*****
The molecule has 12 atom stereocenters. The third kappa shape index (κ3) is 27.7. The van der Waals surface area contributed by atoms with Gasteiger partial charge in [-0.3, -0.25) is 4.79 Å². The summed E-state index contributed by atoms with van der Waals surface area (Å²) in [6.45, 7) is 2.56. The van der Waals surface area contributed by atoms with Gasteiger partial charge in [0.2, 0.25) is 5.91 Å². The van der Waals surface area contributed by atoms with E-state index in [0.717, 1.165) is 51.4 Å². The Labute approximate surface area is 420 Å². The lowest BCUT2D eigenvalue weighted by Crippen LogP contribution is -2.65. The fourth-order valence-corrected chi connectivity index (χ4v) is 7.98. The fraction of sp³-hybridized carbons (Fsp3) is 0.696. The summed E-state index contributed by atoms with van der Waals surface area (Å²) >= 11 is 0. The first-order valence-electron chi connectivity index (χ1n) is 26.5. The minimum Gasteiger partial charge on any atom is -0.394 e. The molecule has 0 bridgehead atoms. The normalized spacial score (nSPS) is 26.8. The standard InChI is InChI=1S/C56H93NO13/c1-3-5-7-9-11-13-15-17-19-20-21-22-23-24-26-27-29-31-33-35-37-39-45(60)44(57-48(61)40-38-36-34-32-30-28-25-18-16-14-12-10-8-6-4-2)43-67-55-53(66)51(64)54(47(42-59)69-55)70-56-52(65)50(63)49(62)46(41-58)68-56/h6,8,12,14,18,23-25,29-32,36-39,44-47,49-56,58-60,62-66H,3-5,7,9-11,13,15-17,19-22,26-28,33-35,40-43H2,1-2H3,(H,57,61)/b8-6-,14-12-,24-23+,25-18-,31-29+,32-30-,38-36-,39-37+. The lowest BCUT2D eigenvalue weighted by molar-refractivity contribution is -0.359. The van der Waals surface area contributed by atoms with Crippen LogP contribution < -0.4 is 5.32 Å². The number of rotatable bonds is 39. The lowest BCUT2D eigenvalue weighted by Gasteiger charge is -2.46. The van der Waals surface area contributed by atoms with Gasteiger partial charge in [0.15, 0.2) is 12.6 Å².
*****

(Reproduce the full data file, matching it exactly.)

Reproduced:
The molecule has 12 atom stereocenters. The third kappa shape index (κ3) is 27.7. The van der Waals surface area contributed by atoms with Gasteiger partial charge in [-0.3, -0.25) is 4.79 Å². The summed E-state index contributed by atoms with van der Waals surface area (Å²) in [6.45, 7) is 2.56. The van der Waals surface area contributed by atoms with Gasteiger partial charge in [0.2, 0.25) is 5.91 Å². The van der Waals surface area contributed by atoms with E-state index in [0.717, 1.165) is 51.4 Å². The Labute approximate surface area is 420 Å². The lowest BCUT2D eigenvalue weighted by Crippen LogP contribution is -2.65. The fourth-order valence-corrected chi connectivity index (χ4v) is 7.98. The fraction of sp³-hybridized carbons (Fsp3) is 0.696. The summed E-state index contributed by atoms with van der Waals surface area (Å²) >= 11 is 0. The first-order valence-electron chi connectivity index (χ1n) is 26.5. The minimum Gasteiger partial charge on any atom is -0.394 e. The molecule has 0 bridgehead atoms. The normalized spacial score (nSPS) is 26.8. The standard InChI is InChI=1S/C56H93NO13/c1-3-5-7-9-11-13-15-17-19-20-21-22-23-24-26-27-29-31-33-35-37-39-45(60)44(57-48(61)40-38-36-34-32-30-28-25-18-16-14-12-10-8-6-4-2)43-67-55-53(66)51(64)54(47(42-59)69-55)70-56-52(65)50(63)49(62)46(41-58)68-56/h6,8,12,14,18,23-25,29-32,36-39,44-47,49-56,58-60,62-66H,3-5,7,9-11,13,15-17,19-22,26-28,33-35,40-43H2,1-2H3,(H,57,61)/b8-6-,14-12-,24-23+,25-18-,31-29+,32-30-,38-36-,39-37+. The lowest BCUT2D eigenvalue weighted by molar-refractivity contribution is -0.359. The van der Waals surface area contributed by atoms with Crippen LogP contribution < -0.4 is 5.32 Å². The number of rotatable bonds is 39. The lowest BCUT2D eigenvalue weighted by Gasteiger charge is -2.46. The van der Waals surface area contributed by atoms with Gasteiger partial charge in [0.15, 0.2) is 12.6 Å².